The 2012 election cycle will mark the 100th anniversary of the nation’s landmark effort to open up the once very tightly-controlled party nomination process.
Democrat Anthony Weiner’s (NY-09) resignation on Thursday comes 220 years, 10 months, and three days since the first congressman resigned from the nation’s lower legislative chamber.
FEC documents show 156 individuals from more than 35 states have filed to run for the presidency in 2012; more than 1/3 have run for president before.
Mitt Romney landed the most jabs at Obama among the seven candidates; Herman Cain and Ron Paul, meanwhile, pulled the most punches.
In Monday evening’s Republican presidential debate in New Hampshire, 100 references were made by the seven candidates to “America,” the “United States” or the “Constitution.”
Romney spoke for 11 minutes and 21 seconds with five other candidates clocking in at less than 9 minutes and 40 seconds; Pawlenty came in second with 10:51.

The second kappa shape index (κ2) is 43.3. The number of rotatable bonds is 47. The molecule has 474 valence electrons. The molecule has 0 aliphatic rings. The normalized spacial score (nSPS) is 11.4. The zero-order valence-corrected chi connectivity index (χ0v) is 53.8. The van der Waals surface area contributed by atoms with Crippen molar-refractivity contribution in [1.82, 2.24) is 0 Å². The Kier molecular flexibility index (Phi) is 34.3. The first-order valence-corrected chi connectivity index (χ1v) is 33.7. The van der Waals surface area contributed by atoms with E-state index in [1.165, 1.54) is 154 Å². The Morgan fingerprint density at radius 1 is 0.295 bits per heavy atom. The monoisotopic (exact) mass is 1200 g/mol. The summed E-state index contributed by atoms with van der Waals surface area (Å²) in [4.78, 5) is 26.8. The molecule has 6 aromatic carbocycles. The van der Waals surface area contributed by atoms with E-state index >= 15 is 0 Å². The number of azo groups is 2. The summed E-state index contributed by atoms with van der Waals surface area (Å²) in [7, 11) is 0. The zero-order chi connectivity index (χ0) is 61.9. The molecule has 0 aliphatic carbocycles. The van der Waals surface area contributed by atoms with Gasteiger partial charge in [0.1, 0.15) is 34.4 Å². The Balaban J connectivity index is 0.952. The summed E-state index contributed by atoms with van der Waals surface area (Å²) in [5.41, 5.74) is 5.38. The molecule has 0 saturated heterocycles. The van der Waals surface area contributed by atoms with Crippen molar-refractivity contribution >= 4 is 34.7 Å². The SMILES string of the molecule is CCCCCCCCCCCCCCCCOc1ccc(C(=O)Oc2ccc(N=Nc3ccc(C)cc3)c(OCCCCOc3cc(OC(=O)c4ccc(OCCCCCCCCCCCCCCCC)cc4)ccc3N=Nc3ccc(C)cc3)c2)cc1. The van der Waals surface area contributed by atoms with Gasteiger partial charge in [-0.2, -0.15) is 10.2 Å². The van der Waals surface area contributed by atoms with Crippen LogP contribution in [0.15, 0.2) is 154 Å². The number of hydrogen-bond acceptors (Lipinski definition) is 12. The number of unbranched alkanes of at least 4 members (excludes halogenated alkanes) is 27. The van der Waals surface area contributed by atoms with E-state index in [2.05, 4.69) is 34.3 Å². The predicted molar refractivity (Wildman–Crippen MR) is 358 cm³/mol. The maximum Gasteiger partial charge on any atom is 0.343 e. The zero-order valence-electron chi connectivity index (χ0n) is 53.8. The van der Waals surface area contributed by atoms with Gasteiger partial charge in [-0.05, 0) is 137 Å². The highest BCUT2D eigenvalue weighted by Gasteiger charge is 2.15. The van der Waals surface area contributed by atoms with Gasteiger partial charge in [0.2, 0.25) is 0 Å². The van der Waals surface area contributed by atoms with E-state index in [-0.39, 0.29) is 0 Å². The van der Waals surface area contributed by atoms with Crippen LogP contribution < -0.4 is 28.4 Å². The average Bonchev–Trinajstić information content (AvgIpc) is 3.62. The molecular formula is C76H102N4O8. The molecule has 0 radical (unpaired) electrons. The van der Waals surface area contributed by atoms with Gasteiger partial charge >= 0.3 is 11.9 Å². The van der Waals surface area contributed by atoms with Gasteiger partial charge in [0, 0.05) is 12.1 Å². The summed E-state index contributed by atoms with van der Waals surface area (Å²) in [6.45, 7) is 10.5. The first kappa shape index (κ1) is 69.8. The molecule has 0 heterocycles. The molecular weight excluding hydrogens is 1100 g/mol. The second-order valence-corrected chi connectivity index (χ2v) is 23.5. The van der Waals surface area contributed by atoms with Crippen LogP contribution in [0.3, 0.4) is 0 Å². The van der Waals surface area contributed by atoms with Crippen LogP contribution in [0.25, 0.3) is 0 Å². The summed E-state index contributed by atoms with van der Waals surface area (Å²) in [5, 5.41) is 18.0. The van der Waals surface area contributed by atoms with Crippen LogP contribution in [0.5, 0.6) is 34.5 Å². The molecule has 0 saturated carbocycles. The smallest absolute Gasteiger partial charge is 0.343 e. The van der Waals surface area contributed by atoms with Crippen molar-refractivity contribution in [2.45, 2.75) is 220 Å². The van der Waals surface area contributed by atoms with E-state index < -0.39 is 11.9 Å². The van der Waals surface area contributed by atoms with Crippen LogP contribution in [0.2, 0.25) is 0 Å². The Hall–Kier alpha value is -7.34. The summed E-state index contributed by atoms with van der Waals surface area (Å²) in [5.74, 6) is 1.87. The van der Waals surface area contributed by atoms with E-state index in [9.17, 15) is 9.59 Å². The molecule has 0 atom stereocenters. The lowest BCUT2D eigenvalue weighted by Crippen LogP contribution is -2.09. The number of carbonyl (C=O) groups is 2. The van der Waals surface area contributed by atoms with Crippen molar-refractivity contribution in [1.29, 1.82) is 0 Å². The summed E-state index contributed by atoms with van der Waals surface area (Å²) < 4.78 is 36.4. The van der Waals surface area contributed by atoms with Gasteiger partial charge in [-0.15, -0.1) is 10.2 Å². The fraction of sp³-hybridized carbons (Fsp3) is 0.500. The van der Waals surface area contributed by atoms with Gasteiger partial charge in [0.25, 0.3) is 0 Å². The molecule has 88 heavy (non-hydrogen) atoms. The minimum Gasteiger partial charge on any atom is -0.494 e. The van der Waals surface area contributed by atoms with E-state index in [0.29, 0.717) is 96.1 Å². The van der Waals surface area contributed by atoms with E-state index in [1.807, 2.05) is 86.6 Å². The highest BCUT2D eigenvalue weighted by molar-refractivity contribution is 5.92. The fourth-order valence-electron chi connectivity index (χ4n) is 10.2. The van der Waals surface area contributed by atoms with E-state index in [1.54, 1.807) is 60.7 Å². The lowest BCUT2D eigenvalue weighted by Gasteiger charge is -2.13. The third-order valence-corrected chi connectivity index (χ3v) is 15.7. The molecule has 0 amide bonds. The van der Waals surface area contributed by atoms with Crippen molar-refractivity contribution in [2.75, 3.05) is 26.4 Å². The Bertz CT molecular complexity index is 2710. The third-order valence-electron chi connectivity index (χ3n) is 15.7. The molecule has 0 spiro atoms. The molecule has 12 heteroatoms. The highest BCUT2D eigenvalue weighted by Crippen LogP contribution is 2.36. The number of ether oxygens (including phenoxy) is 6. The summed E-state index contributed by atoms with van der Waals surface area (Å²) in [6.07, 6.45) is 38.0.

Less than two years ago, Bachmann was Paul’s opening act and applauded his prospective 2012 candidacy; on Monday the two U.S. Representatives share the New Hampshire stage as equals.
During and after the Civil War, when the Wisconsin Supreme Court consisted of three members, justices earned a salary ($2,500) twice of that as the governor of the Badger State ($1,250).
Republican William Stafford and Socialist Victor Berger squared off against each other 10 times in Wisconsin 5th CD U.S. House elections between 1902 and 1928.
Obama has issued just one veto every 435 days; the presidential average since 1881 is once every 20 days.